After five years of serving “urban picnic” dishes like beer can chicken and furikake kettle corn, Roy Choi’s Culver City restaurant, A-Frame, is changing shape. Over the next month, the architecturally distinct spot situated in a former IHOP will transform into a hub for traditional Hawaiian cuisine. Think huli huli chicken, loco moco, and housemade spam musubi.
“A-Frame has always been Hawaiian,” says Choi. “Look at our popcorn, our ribs, our salad with Maui onions—but it was more of an impression than a direct interpretation.” Now, he says, they’re going all the way, thanks to A-Frame’s new chef, Johnny Yoo, who spent years working in food service on Oahu and a few months convincing Choi and owner David Reiss to rethink the restaurant as a whole.
The move won’t come as much of a surprise to those who follow Choi on social media; vague references to “Aloha” have graced the @Ridingshotgunla Twitter feed for the past couple of weeks. The new A-Frame will feature tropical décor including loosely Trader Vic’s-inspired murals by L.A. artist Eric Junker, Hawaiian music, new staff uniforms, and a revamped cocktail program. (*Fun fact: Choi was the executive chef of Trader Vic’s at the Beverly Hilton during his years at the hotel.)
But please, don’t call it tiki. “We’re stripping tiki of its kitsch,” says Junker, “and trying to remove all the cheekiness and condescension from the genre.”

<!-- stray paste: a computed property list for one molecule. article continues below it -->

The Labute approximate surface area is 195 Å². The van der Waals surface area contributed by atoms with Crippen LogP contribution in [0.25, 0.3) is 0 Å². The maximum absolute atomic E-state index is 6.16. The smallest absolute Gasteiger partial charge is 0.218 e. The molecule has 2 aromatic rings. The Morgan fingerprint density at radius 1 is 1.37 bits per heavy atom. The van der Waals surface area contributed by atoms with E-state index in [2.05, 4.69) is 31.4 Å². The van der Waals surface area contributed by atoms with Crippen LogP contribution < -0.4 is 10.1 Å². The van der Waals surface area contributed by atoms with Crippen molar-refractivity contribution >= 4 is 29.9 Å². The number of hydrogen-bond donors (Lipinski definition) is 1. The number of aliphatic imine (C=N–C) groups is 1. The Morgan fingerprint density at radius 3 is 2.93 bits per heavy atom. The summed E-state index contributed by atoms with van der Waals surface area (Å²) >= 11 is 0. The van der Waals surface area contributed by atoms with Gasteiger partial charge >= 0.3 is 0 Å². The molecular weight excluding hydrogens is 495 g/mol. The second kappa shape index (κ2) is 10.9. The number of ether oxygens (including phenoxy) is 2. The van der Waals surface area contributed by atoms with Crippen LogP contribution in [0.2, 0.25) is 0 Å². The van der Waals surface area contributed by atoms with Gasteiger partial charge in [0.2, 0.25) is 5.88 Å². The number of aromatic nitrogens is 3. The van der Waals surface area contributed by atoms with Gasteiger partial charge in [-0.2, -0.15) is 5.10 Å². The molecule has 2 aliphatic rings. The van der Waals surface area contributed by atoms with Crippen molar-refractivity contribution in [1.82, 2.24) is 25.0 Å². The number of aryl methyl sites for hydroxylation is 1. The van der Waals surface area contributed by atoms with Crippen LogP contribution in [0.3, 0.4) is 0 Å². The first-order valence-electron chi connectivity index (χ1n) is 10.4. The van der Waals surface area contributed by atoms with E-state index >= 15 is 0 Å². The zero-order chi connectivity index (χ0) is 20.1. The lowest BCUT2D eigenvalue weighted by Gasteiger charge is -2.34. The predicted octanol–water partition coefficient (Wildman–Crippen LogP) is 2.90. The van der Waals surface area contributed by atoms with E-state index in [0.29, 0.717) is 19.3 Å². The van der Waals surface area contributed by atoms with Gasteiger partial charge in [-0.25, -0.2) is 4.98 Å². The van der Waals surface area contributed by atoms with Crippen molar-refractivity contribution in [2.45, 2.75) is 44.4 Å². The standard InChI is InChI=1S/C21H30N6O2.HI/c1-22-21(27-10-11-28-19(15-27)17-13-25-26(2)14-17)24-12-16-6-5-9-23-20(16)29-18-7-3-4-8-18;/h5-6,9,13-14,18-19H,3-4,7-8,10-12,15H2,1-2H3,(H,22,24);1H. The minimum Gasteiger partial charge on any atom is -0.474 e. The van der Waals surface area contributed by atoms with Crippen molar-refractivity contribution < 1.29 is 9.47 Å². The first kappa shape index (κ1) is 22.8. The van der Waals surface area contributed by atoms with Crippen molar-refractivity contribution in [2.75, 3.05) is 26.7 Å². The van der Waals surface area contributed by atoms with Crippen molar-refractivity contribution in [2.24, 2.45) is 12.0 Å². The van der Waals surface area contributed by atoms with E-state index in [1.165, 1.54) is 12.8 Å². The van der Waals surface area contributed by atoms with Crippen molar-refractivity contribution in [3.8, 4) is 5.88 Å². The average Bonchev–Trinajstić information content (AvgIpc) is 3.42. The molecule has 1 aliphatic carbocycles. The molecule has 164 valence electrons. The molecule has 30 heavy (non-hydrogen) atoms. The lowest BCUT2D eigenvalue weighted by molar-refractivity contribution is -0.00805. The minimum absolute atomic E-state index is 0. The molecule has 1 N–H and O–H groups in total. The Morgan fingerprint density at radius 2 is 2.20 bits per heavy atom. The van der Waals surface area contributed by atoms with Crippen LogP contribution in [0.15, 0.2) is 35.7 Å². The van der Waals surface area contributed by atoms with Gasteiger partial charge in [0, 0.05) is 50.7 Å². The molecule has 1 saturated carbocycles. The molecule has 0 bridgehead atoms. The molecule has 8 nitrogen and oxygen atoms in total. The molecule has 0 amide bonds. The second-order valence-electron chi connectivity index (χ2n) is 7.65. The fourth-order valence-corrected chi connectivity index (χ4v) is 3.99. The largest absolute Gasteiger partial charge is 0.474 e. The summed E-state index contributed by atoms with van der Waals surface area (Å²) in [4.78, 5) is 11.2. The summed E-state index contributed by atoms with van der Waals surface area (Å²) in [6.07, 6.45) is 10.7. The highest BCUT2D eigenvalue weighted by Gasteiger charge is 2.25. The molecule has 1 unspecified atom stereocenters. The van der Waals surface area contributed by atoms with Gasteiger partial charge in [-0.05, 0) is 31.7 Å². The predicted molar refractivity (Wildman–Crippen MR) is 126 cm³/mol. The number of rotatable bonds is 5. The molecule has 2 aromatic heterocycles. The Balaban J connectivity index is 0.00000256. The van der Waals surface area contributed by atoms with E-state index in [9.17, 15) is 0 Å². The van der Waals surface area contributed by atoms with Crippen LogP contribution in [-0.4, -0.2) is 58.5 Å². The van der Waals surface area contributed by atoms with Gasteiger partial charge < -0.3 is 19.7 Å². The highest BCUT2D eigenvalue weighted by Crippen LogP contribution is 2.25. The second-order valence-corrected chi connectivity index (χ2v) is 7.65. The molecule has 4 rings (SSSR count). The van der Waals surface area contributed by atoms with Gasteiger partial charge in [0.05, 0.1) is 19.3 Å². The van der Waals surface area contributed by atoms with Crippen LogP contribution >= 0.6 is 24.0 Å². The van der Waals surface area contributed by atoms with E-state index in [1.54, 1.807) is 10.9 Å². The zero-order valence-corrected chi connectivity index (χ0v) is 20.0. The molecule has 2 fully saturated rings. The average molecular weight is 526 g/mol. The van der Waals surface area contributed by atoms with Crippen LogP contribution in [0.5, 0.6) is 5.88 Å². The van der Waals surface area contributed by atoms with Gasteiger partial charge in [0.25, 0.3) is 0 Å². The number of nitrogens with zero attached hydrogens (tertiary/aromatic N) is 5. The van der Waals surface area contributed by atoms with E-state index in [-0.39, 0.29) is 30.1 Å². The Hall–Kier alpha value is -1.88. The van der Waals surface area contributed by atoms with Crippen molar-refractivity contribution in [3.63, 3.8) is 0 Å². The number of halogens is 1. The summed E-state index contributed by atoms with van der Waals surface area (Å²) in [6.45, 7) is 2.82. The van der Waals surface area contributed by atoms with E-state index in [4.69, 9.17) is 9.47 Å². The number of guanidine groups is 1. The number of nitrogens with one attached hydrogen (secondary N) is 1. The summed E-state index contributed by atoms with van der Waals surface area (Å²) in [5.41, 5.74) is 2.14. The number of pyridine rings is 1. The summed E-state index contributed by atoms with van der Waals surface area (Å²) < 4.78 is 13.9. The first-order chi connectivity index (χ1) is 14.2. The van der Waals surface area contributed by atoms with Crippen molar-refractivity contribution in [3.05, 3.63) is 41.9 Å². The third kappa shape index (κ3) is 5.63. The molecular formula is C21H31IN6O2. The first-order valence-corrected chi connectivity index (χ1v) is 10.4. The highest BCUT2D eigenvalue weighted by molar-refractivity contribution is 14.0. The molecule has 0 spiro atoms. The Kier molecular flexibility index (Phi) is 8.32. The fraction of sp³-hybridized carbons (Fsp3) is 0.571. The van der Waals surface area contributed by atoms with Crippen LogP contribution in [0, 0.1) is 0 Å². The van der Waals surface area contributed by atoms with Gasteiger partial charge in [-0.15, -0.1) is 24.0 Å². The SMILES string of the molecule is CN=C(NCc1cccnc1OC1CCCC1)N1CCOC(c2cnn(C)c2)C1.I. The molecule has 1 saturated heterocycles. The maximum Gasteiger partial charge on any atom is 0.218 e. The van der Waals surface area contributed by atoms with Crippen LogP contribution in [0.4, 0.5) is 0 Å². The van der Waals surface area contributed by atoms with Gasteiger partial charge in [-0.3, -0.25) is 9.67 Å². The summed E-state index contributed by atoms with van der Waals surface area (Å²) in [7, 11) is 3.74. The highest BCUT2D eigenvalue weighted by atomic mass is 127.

Don’t expect crab Rangoon or mango salsa, either. “This is true Ono grindz,” says Choi, who is modeling the restaurant’s cuisine and vibe after island hangs like Honolulu’s Side Street Inn and the Hawaiian chain Zippy’s (“It’s like if you mixed an IHOP, an In-N-Out, a Costco hot dog stand, and a local spaghetti joint,” he says.) The chef has been visiting Hawaii regularly since he was 16 and went back recently for another dose of inspiration. “I never try to do something unless I understand a culture and feel we can represent it and respect it,” he says. “Back when I was a hotel chef I used to go almost every year, and at night I’d hang out with the locals at these restaurants where the wall between diner and worker is really broken down—everyone is like family.”
Choi hopes to translate Hawaii’s particular brand of blue collar cuisine for the mainstream diner “without sacrificing its soul,” he says. Hawaiian food features a mix of influences including Japanese, Polynesian, Filipino, and the American post-war diet of the 1950s, and staple dishes range from mayonnaise-drenched macaroni salad to spam and vegetable topped sushi, or musubi, to saimin, a pan-Asian spin on ramen.
All of this will find its way onto A-Frame’s new menu, which is still being finalized (see early renditions of a few dishes in the slideshow below), as is the decor (which may or may not include a wooden outrigger hung from the ceiling), and the cocktail program (here you can expect some tiki riffs).
The restaurant will remain open throughout the transition with the exception of a short closure just prior to the new concept’s debut. Choi and Reiss insist that the switcheroo has nothing to do with the success of A-Frame in its current form. “It’s like retiring after a championship,” says Choi. “A-Frame still has the most regulars of any of my restaurants. It was just time for a change.”
Be ready for it sometime in February. Aloha.
A-Frame, 12565 Washington Blvd., Los Angeles, 310-398-7700